*Images by Lynn Harty courtesty of Lark Books

A Humble Cabin In The Woods

This cabin in Northern Idaho, designed by architectural firm Olson Sundberg Kundig Allen, is blowing my mind. In the sage words of Tina Fey, I want to go to there. I’ve looked at it just about every day for six days now. Check it out yourself. Be sure to move through the thumbnails and watch the short video of the giant window being cranked open. Talk about ventilation. I think I’d like something similar for my birthday. It’s only a ‘cabin,’ right? 


*Image provided by Tropolism

That’ll Do, Pig!


It’s Dexter’s birthday today! He’s one year old! Although he has terrorized countless throw pillows, several dog beds, the rug in this picture (LONG since replaced), all five of the cats, and even the windowsill in the guest bedroom, I wouldn’t trade him in for any other dog in the world. 


Over the year, he has acquired the following nicknames: Pig, Piggers, Fat Pig, Pigger Do, Squishy Pig, Noodle, Fuzzy Noodle, Monkey, Monkey Pudding, and Monkey Pudding Pants.  He totally deserves every last one of them. He snores, growls gently when he is happy, will wake from a deep sleep and come running for hugs if he hears me talking sweetly to Fly (aka “The Competition”), passes wretched gas with abandon (and suspected delight), moves his body in opposing directions when he is excited (like a Pig dancing  Jig!), and has an oral fixation, wherein he must put a bone or chew toy or plush toy in his mouth after any prolonged absence from us and keep it there for the next 10-15 minutes. 

He’s the best and I adore him. I put him to bed with me every night, unless he does so himself. Before I turn in, I give him a kiss on the head and feel my hope restored. Happy Birthday, Pig!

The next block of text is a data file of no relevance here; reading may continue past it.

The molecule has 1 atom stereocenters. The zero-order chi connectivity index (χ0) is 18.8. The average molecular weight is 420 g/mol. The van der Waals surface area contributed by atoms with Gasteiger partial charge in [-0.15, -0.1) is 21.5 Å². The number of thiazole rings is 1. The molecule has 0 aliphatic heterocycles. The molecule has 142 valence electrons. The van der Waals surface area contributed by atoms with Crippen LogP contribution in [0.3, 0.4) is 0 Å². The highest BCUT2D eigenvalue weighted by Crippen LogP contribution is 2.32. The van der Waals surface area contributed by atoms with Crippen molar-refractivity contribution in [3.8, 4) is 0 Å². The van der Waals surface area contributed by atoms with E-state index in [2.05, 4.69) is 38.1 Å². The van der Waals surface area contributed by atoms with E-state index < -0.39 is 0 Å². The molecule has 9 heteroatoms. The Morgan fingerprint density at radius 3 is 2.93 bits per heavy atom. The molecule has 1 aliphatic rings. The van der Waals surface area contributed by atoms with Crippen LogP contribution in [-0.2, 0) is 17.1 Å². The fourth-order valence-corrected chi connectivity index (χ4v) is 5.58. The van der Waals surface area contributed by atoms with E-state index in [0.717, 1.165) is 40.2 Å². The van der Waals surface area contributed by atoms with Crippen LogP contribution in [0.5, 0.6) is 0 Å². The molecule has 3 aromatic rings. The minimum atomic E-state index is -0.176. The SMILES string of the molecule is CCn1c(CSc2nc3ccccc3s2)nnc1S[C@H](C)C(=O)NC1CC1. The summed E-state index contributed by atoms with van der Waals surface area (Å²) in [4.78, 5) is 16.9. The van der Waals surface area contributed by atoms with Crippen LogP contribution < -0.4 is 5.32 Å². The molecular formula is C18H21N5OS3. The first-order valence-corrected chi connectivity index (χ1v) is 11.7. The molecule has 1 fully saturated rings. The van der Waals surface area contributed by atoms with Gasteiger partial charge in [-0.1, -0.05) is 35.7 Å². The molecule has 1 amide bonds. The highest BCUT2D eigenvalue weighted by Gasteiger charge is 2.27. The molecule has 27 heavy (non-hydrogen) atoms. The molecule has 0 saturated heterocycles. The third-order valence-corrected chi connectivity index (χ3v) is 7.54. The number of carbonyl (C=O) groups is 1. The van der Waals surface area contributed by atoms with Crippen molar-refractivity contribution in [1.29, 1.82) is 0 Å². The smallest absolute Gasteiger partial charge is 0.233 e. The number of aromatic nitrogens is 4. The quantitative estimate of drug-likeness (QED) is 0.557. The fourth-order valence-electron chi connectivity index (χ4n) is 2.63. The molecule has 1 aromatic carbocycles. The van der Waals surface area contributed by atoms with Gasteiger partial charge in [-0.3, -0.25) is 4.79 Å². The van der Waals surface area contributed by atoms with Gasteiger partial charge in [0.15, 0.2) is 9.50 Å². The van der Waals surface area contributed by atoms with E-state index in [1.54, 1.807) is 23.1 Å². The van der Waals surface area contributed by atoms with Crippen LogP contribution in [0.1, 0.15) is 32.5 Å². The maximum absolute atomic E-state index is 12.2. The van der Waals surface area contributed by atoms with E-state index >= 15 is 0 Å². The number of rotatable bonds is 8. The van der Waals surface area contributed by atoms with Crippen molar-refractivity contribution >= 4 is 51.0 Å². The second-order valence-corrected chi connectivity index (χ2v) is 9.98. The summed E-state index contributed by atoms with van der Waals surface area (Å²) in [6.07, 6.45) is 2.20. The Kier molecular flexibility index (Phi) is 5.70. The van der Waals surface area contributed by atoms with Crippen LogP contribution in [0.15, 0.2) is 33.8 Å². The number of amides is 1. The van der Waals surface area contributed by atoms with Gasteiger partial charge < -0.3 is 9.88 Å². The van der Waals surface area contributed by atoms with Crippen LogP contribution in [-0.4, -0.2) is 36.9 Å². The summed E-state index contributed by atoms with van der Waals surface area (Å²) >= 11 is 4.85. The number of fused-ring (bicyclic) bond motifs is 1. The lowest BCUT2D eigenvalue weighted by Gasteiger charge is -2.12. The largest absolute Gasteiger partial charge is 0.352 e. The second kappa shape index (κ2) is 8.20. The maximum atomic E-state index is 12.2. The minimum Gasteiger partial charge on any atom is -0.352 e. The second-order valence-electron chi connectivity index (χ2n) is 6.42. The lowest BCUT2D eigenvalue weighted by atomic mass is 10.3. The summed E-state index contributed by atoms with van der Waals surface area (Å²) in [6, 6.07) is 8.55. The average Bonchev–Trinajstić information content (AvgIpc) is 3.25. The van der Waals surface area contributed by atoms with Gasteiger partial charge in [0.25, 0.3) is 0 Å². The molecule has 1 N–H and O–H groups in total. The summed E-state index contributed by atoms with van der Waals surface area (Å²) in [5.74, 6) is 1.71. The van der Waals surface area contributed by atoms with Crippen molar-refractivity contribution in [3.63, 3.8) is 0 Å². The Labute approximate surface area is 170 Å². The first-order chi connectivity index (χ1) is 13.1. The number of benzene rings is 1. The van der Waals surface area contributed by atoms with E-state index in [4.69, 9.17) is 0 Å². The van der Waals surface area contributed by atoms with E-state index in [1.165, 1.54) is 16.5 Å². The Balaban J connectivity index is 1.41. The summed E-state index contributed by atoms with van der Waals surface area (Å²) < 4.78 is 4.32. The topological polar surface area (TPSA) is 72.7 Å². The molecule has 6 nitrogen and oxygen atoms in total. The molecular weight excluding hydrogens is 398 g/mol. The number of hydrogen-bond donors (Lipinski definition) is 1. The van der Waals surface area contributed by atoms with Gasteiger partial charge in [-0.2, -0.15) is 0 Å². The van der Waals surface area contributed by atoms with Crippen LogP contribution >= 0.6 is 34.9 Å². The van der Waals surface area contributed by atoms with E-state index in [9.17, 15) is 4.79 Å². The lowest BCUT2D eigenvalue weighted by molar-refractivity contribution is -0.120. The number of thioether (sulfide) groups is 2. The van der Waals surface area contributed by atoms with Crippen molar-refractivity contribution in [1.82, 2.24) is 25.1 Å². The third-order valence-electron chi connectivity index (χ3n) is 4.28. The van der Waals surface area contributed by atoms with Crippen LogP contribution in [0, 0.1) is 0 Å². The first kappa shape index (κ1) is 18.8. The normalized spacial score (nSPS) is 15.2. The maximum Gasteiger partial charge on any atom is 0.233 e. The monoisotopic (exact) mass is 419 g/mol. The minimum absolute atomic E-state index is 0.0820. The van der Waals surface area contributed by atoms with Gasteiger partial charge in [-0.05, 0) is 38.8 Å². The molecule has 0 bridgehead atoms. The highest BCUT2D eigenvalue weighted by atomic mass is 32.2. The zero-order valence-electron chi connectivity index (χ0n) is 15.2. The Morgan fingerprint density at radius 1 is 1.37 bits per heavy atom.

It All Comes Down To This

It’s been a rough week. My dog, Fly, has been obsessively licking and gnawing at the injury she incurred last week when she ran over a nail sticking out of the end of one of the greenhouses that we sold. I had to cancel a much desired vacation in the interest of being a responsible adult and saving money. The anti-inflammatory Fly has to take gives her gas, the rankness of which I had not known dogs were capable of achieving. It’s cold and the firewood won’t stay lit.

Never one to take life’s mishaps sitting down, I’ve turned to Nora as a beacon of hope. If something so small and fuzzy can rise to the challenge and say, “Oh, so you don’t think cats can play the piano? PUH-LEEZE! Small-minded peon!”, then so can I. Enjoy the show!

Relishing the Thought

I’m up to my elbows in jam, curd, and relish-recipes, that is. It’s down to the final month of writing before the first two books in the series make their way officially out of my computer and on to the rest of the publishing process luminaries. In the meantime (not that I really have much of a “meantime,” what with bee-keeping school and my dog injuring her paw on a nail from the old hoophouses, and a medley of other concerns; more like “in the leantime”), I’ve hooked up with the local Slow Food chapter and their fledgling Education Committee. Apparently, the mandate from this years Terra Madre in Turin, Italy (the big dog international meeting for Slow Foodies) was to emphasize the social justice part of Slow Food, as envisioned by it’s founder, Carlo Petrini. What that means on a practical level is making sure that everyone, everywhere has access to delicious, fair, sustainable foods. 


Here in Asheville, the Education Committee will be working with low-income communities to teach cooking classes on preparing food that is Fast, Easy, Affordable, Sustainable, and Tasty (FEAST). Soon as I send the books off, I plan on helping out, teaching cooking classes, picking veggies out of the community garden, showing folks how to can and preserve the foods out of that garden to keep in a community-specific food bank, and anything else I can do to assist. For now, though, I’m going to seriously pump up (or more aptly, “out”) the jams!

*Image from Lavazza